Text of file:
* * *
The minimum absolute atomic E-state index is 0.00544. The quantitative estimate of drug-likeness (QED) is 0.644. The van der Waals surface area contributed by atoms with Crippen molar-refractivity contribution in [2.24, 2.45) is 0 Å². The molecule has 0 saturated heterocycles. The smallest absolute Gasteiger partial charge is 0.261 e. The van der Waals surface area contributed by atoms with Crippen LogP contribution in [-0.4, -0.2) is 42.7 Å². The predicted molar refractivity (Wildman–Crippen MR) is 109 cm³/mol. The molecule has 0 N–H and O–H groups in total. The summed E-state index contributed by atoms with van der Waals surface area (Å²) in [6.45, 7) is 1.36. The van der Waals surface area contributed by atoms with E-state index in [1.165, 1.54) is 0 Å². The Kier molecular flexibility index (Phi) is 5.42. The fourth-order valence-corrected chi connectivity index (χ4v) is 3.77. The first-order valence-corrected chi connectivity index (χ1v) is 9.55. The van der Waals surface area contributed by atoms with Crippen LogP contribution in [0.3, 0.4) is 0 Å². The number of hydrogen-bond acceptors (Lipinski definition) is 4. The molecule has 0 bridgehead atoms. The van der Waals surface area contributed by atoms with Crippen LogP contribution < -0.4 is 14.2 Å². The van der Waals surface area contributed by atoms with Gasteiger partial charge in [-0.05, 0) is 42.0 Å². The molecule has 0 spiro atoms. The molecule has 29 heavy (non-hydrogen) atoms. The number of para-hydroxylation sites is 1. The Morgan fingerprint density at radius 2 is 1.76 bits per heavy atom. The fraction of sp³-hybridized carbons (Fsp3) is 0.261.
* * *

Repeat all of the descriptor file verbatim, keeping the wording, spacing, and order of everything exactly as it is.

The minimum absolute atomic E-state index is 0.00544. The quantitative estimate of drug-likeness (QED) is 0.644. The van der Waals surface area contributed by atoms with Crippen molar-refractivity contribution in [2.24, 2.45) is 0 Å². The molecule has 0 saturated heterocycles. The smallest absolute Gasteiger partial charge is 0.261 e. The van der Waals surface area contributed by atoms with Crippen LogP contribution in [-0.4, -0.2) is 42.7 Å². The predicted molar refractivity (Wildman–Crippen MR) is 109 cm³/mol. The molecule has 0 N–H and O–H groups in total. The summed E-state index contributed by atoms with van der Waals surface area (Å²) in [6.45, 7) is 1.36. The van der Waals surface area contributed by atoms with E-state index in [1.165, 1.54) is 0 Å². The Kier molecular flexibility index (Phi) is 5.42. The fourth-order valence-corrected chi connectivity index (χ4v) is 3.77. The first-order valence-corrected chi connectivity index (χ1v) is 9.55. The van der Waals surface area contributed by atoms with Crippen LogP contribution in [0.3, 0.4) is 0 Å². The number of hydrogen-bond acceptors (Lipinski definition) is 4. The molecule has 0 bridgehead atoms. The van der Waals surface area contributed by atoms with Crippen LogP contribution < -0.4 is 14.2 Å². The van der Waals surface area contributed by atoms with Gasteiger partial charge in [-0.05, 0) is 42.0 Å². The molecule has 0 spiro atoms. The molecule has 29 heavy (non-hydrogen) atoms. The number of para-hydroxylation sites is 1. The Morgan fingerprint density at radius 2 is 1.76 bits per heavy atom. The fraction of sp³-hybridized carbons (Fsp3) is 0.261.